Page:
Monday, February 06, 2006

Whitewashing the Wood Fence

As an American citizen in India, I’ve been the recipient of many proud speeches from local relatives and friends, all loosely based on the same theme – India’s fast pace of change. Like baby photos from a first-time parent’s pocket, the topic inevitably emerges. In spite of any troubles India has as a developing nation, its citizens revere it, and do not hesitate to display this devotion to those from abroad. They talk about its progress, its rich history of both cultural tradition and technological innovation, and its rapid scramble up the global ladder. They watch with glazed-happy eyes as modernity marks up the landscape and foreign investors take new interest. The improving standard of life in major cities means the decades-long brain drain is beginning to reverse, for once-exported software engineers are now increasingly likely to remain in their mother country.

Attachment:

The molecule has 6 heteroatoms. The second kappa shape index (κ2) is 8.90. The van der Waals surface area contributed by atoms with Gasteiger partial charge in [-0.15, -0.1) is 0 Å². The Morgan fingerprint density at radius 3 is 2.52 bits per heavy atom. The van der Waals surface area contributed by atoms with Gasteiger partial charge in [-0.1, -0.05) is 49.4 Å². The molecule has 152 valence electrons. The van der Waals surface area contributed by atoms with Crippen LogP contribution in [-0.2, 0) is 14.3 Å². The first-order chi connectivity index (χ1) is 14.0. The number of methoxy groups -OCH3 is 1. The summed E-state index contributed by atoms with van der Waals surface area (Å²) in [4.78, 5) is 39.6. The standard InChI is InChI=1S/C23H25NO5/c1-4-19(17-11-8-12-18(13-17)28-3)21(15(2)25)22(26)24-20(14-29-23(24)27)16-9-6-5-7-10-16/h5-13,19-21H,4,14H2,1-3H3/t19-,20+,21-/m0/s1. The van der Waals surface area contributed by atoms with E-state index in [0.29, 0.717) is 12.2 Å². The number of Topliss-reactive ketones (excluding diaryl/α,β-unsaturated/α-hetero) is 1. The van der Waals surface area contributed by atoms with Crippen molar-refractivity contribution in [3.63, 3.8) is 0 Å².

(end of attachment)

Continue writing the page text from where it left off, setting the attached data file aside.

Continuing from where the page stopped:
While it is true that modernization and globalization are India’s newest crops, the soil continues to grow its harvest of centuries. As my uncle put it, westernization is “a thin veneer” – one need not look very deep to see that India’s core has not changed. In other words: Tom Sawyer may have his way with the whitewash, but he isn’t touching the wood inside.

In Ahmedabad, I recently attended a festival where Chief Minister Narendra Modi gave a stirring speech on the modernization of “Vibrant Gujarat.” Video clips in the background showed off the new multiplex movie theaters, street lights, and coffee shops. In Mumbai, modern youth enjoy the glitz of Bollywood, stay out late with the disco nightlife, and wear polo shirts and jeans instead of kurtas. In developed areas, most street signs and advertisements are in English, regardless of the local language.